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Topic Title: RCD test on RCBO
Topic Summary: Never done it before!
Created On: 07 February 2008 06:33 PM
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 07 February 2008 06:33 PM
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beemer

Posts: 188
Joined: 23 February 2007

Hi...I have never done a RCD test on a RCBO before and wanted some confirmation:
I will be replacing a shower unit, like for like, however, I will be replacing the MCB for a RCBO.
I am assuming that in order to test RCD times on my shower, I would use my test probes on the live terminals inside the shower unit, and reset RCBO when required at 50% of the rated tripping current and a further test at 100% of rated trip current.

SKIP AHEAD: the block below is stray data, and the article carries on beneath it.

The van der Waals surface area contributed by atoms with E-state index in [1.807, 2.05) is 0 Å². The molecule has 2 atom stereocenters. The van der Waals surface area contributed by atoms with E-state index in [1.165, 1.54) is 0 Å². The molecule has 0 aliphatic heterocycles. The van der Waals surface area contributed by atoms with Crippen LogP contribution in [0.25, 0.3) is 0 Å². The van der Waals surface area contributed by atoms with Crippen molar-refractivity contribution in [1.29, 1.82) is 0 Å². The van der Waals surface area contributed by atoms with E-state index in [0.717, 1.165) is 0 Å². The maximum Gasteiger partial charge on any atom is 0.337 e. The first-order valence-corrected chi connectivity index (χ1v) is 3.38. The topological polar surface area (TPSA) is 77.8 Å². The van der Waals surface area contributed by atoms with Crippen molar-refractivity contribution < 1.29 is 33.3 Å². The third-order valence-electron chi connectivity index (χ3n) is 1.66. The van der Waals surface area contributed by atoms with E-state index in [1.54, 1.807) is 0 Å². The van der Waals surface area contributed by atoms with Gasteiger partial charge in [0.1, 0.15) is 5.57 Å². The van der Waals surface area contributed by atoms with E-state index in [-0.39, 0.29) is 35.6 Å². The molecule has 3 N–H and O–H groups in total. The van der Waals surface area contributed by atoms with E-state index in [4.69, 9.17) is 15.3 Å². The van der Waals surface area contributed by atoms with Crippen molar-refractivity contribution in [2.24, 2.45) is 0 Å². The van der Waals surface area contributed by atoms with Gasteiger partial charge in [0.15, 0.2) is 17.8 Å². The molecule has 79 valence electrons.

Have always done sockets before so this is a first for me.
Constructive advice much appreciated...thanks

Dave
 07 February 2008 07:19 PM
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charlieroad

Posts: 150
Joined: 24 September 2007

Hi Beemer,
What tester do you have? don't forget when you are testing you need to test at 0 deg. and 180 deg.
50%, 100%, 500%. Record the slowest trip in each test. Bear in mind the 50%, should reliably hold - not trip.
I always test at the device, not switched on. This is made much easier with the Megger 1552 as it has an auto test, so you set it up at the device and just keep reseting the RCBO until it stops tripping. The results are recalled on the unit; it takes about 3 minutes from start to finish.

Make any sense or am I waffling?
 07 February 2008 07:40 PM
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beemer

Posts: 188
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Originally posted by: charlieroad

Hi Beemer,

What tester do you have? don't forget when you are testing you need to test at 0 deg. and 180 deg.